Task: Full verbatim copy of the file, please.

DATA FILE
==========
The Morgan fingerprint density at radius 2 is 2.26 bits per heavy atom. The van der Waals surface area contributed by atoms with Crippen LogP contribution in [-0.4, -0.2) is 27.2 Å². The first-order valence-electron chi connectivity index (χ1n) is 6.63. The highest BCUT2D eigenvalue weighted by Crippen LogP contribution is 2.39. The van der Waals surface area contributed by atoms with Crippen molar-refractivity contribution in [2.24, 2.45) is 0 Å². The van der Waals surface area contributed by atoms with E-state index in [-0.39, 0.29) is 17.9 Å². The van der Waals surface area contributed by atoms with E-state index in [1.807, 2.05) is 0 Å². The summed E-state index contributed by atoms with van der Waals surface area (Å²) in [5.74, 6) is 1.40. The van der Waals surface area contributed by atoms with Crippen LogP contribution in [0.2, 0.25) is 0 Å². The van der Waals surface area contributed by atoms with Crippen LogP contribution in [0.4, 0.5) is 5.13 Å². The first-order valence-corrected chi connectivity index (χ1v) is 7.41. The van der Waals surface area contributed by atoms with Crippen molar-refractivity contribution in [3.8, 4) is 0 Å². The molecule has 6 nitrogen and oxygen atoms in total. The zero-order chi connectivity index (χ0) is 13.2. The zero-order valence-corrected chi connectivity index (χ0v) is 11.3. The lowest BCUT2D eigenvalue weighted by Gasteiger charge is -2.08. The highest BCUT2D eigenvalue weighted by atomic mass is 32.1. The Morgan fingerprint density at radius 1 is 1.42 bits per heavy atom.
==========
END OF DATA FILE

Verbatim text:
The Morgan fingerprint density at radius 2 is 2.26 bits per heavy atom. The van der Waals surface area contributed by atoms with Crippen LogP contribution in [-0.4, -0.2) is 27.2 Å². The first-order valence-electron chi connectivity index (χ1n) is 6.63. The highest BCUT2D eigenvalue weighted by Crippen LogP contribution is 2.39. The van der Waals surface area contributed by atoms with Crippen molar-refractivity contribution in [2.24, 2.45) is 0 Å². The van der Waals surface area contributed by atoms with E-state index in [-0.39, 0.29) is 17.9 Å². The van der Waals surface area contributed by atoms with E-state index in [1.807, 2.05) is 0 Å². The summed E-state index contributed by atoms with van der Waals surface area (Å²) in [5.74, 6) is 1.40. The van der Waals surface area contributed by atoms with Crippen LogP contribution in [0.2, 0.25) is 0 Å². The van der Waals surface area contributed by atoms with Crippen LogP contribution in [0.4, 0.5) is 5.13 Å². The first-order valence-corrected chi connectivity index (χ1v) is 7.41. The van der Waals surface area contributed by atoms with Crippen molar-refractivity contribution in [3.8, 4) is 0 Å². The molecule has 6 nitrogen and oxygen atoms in total. The zero-order chi connectivity index (χ0) is 13.2. The zero-order valence-corrected chi connectivity index (χ0v) is 11.3. The lowest BCUT2D eigenvalue weighted by Gasteiger charge is -2.08. The highest BCUT2D eigenvalue weighted by atomic mass is 32.1. The Morgan fingerprint density at radius 1 is 1.42 bits per heavy atom.